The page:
Blending technology and human skill can create a “watchful eye” within organizations that pinpoints troublemakers faster.

Researchers in government and industry are combining advanced analytics with traditional detective work to quash dangerous cyberthreats from within. Instead of focusing on a silver-bullet solution to stop the insider threat, they are adopting an approach that consolidates information from multiple events to provide greater advanced warning of problems.

For roughly a decade, the U.S. Defense Department and related agencies have struggled to contain insider cyberthreats. A few watershed breaches have happened in recent years, but they are far from isolated. As a result, defense leaders have attempted to institute policies that incorporate oversight principles while recognizing user privacy concerns. But progress toward a complete, proactive and robust program has remained slow.

Overall, the federal government has approached this problem in a relatively piecemeal fashion. In 2012, the White House established the National Insider Threat Policy and Minimum Standards for Executive Branch Insider Threat Programs, which outlined agency requirements as dictated by the National Industrial Security Program Operating Manual (NISPOM). Among the requirements were designating an insider threat senior official; conducting self-assessments of internal threat programs; training program personnel and raising general threat awareness; and monitoring network activity.

The military has deployed its own protective measures. The U.S. Navy, for example, in March launched the Random Counterintelligence Polygraph Program, which subjects privileged users and higher risk personnel to random polygraph tests. The idea is to deter individuals with malicious intent who are authorized to access classified information, networks and systems.

Unfortunately, the silver-bullet solution remains elusive. The scope and complex dynamics of insider attacks demand a far more intricate and comprehensive response. The limitations of the policies and programs described here make this clear. These policies and programs represent steps in the right direction, but they reflect a check-box approach that can lead to complacency. Agencies can lapse into a “policy blindness” mindset that deceives them into a false sense of security.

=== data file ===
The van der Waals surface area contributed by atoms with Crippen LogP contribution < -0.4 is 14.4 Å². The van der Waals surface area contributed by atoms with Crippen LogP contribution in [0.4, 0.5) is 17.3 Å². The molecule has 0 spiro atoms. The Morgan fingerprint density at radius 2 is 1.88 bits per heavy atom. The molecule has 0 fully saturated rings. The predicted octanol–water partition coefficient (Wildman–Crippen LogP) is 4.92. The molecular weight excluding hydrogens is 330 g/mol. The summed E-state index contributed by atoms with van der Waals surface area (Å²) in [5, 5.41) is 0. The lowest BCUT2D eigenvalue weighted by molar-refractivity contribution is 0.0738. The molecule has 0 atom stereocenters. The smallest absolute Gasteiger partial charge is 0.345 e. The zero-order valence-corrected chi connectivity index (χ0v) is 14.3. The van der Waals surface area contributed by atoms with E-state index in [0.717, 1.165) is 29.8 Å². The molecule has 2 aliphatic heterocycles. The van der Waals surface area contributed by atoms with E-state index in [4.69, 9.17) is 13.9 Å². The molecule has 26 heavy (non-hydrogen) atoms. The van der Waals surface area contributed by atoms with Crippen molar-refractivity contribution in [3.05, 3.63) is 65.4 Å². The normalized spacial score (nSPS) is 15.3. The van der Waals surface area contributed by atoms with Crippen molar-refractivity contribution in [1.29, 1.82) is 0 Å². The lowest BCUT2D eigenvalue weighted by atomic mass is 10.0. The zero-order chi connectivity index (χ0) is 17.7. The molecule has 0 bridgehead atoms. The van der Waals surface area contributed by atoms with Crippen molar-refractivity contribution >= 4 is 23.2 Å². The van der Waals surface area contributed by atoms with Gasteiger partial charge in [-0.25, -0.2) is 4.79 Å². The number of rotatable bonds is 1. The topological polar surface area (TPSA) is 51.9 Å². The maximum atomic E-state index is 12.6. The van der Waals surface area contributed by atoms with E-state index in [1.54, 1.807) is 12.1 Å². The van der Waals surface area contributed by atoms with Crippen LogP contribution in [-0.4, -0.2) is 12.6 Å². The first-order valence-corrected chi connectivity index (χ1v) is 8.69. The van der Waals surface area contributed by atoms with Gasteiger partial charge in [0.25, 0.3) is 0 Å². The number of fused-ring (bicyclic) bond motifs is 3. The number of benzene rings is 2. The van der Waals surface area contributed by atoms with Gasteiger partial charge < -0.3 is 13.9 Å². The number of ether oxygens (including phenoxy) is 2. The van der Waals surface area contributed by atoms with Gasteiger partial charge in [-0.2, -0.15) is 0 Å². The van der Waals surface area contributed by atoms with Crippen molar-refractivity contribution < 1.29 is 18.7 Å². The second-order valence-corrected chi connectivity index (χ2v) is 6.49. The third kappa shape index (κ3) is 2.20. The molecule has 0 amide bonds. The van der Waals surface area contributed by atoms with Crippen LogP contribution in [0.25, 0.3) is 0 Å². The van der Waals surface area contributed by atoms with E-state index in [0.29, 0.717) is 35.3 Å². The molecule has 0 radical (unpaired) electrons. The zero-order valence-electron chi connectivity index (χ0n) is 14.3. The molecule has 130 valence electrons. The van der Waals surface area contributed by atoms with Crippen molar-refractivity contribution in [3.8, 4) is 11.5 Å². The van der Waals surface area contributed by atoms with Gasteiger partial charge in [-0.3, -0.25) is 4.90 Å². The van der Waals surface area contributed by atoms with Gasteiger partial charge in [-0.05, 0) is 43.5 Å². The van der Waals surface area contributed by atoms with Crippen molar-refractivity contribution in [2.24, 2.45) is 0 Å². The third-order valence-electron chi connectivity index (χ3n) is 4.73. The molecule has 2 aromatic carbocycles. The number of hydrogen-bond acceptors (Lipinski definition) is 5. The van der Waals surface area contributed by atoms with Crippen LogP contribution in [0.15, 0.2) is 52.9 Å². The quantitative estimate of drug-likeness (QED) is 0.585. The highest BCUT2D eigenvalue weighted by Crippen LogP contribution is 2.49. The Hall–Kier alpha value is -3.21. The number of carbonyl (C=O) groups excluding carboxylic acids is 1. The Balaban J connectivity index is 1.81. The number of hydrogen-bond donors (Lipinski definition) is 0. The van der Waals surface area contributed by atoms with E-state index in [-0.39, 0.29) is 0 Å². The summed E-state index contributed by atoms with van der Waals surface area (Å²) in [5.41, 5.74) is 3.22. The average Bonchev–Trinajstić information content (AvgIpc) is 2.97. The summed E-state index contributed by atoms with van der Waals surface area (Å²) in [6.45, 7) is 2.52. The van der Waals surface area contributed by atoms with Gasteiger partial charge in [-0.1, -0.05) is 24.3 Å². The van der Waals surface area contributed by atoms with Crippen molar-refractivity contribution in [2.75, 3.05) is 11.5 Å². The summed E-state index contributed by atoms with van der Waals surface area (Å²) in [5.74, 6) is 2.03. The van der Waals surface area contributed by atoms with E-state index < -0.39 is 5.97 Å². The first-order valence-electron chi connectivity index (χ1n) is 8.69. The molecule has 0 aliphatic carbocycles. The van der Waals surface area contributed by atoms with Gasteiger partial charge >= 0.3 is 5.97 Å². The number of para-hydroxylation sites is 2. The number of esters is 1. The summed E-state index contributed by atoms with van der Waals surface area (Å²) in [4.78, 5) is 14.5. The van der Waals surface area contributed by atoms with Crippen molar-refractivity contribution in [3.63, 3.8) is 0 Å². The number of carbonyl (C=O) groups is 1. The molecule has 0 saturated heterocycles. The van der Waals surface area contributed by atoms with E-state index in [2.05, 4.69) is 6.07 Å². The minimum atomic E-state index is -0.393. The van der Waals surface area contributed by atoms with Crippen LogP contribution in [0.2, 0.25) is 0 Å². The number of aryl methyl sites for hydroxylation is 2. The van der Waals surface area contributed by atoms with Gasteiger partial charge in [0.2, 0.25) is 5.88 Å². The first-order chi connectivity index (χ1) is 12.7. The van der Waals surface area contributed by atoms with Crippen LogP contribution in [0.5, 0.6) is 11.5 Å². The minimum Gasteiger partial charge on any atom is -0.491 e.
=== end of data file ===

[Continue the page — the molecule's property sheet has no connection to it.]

Take the random polygraph program, which is based on technology that is far from foolproof. Its lack of context fails to address the phenomenon of “accidental insiders.” These are users who are entirely unaware of how their risky behaviors—sharing passwords, leaving laptops open in plain view in public places and clicking on links sent by suspicious parties—place their networks in jeopardy. Negligent employees account for 52 percent of data loss issues, while malicious employees cause just 22 percent, according to the SANS Institute.

Another hindrance involves reliance on traditional, narrowly focused user behavior analytics (UBA). Security teams create baselines for normal user behavior and then apply algorithms and statistical analysis to distinguish anomalies from what is “normal”; anomalies suggest potential threats. The problem with this approach is that UBA only alerts security teams to a single threat-related event: for example, an employee’s unauthorized access of sensitive data.

Fortunately, a more holistic strategy—one that combines the human capacity for gumshoe-type inquiry with the science of analytics—is beginning to take hold. Today, through continuing research, organizations are examining numerous data sets well beyond those related to single events and turning to expanded analytics to better manage threats. They are becoming better positioned to counter insider threats through the four D’s: defend, detect, decide and defeat.

See how CyberCore’s COREPROTECT solution can provide holistic Insider Threat visibility and mitigation for your organization using a defense-in-depth methodology.

Reprinted from SIGNAL Magazine, Valez, D. (2016, July), “New Analytics Research Could Help Thwart the Insider Threat,” with permission of Signal Magazine. Copyright (2016). All rights reserved.